I was in Carmel, California last weekend after an absence of over 25 years, and was struck by how much I liked the same simple pleasures of Carmel’s environment – the sight and sound of the waves crashing against the jagged rocks, or the mist of the nighttime fog hitting my face as I sat by a fire enjoying cocktails on a rooftop bar.
Upon my return, I read a front-page article in the LA Times about Disneyland’s It’s a Small World ride. “It’s a Small World endures the test of time as more rides are ditched for high-tech versions.” Even though, the ride has long outdated technology and political incorrectness like Arabs on magic carpets and Mexicans with sombreros. And, a continually repeating theme song that a recent poll ranked the world’s worst “ear worm” (worse than ‘Who Let the Dogs out’). Yet, over 111,000 visitors a week still enjoy the ride making it one of Disneyland’s most popular attractions, even after fifty years.
How does it endure?
According to the article, industry experts and visitors agree that the enduring popularity “hinges on its simplicity and sunny message of peace.” Like the enjoyment of simple sensory experiences in Carmel, our universal longing and desire for peace does not go out of style and cannot be improved with technology.
Business value propositions can also be timeless and universal.
Here’s one example:
A national furniture company came to me with a vexing problem. While some of their customers had displayed almost fanatical loyalty – one woman spent over $200,000 in one month solely on this company’s furniture to furnish her home – most retailers reported that the company’s various products were steady sellers, but nothing extraordinary. How could they capture this woman’s passion for their products and translate that into a tipping point for sales nationwide?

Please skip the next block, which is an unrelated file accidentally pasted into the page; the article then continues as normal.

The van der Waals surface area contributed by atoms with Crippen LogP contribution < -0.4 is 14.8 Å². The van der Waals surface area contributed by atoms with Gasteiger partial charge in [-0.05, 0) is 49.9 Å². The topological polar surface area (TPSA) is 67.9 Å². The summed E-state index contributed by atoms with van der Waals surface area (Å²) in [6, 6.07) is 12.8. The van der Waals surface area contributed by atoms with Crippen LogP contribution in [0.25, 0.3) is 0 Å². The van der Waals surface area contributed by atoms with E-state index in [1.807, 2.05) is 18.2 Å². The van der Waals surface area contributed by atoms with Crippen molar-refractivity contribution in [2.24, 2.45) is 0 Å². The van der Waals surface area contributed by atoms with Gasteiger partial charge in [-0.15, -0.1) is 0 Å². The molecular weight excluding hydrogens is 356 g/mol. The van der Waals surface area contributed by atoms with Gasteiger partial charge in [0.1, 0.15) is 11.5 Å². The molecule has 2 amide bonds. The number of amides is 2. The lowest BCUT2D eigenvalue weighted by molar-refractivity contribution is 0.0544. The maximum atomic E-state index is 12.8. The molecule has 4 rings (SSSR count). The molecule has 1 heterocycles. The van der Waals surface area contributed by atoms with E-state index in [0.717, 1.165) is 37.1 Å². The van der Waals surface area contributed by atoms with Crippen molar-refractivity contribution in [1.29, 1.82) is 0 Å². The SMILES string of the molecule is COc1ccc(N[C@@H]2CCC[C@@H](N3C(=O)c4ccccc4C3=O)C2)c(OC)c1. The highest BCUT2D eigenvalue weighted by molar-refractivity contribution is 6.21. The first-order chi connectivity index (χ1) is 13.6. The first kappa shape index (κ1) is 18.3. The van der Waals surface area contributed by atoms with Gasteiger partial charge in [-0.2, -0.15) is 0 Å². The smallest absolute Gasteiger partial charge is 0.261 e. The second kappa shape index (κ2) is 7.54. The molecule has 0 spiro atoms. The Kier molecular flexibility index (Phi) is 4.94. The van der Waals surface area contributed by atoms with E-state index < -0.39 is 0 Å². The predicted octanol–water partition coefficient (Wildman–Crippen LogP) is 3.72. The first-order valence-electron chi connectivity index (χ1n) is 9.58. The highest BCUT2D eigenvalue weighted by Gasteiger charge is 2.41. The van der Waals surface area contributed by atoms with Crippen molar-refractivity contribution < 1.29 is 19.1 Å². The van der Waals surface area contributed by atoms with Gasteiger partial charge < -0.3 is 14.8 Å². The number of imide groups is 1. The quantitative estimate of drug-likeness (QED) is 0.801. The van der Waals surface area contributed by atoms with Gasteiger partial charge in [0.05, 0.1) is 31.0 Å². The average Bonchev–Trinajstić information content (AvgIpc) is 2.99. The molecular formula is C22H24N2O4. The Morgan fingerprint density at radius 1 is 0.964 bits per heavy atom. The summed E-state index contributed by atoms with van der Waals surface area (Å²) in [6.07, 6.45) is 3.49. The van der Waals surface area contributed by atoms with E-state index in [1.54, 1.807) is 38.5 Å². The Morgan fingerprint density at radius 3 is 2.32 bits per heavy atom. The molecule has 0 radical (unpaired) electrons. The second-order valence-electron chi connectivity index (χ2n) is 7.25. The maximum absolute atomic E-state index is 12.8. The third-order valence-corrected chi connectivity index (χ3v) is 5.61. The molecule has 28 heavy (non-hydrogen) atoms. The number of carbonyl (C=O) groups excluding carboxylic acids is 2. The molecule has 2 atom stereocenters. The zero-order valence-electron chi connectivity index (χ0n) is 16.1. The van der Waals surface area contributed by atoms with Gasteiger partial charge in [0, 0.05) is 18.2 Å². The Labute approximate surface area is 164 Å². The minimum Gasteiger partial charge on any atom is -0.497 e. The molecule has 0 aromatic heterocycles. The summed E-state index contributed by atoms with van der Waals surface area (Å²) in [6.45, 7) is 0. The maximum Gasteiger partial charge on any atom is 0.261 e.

After extensive research into the company’s core value proposition, we realized that both retailers and customers alike said the same thing – when surrounded by the company’s couches, tables, lighting and accessories, on a pure emotional level, they all inexplicably felt something extraordinary – the company’s furniture made them feel good.
The company leveraged the power of feeling good by focusing on selling “environments” of hand-selected groupings of furniture and accessories rather than individual pieces. That way they could recreate the “feel good” effect of being surrounded by the magic of the company’s creative design. Virtually overnight, retail sales soared from an average of $150 per square foot for products spread across the entire store to over $400 per square foot for the ‘environments’ of furniture.
Clearly, “feeling good” is a timeless and universal desire. In the case of the furniture manufacturer, the only thing they needed to do differently was to convince retailers to alter the selling environment for their products to feature and emphasize their products’ core benefit of feeling good.
Wouldn’t it feel good to have a timeless and universal value proposition for your company?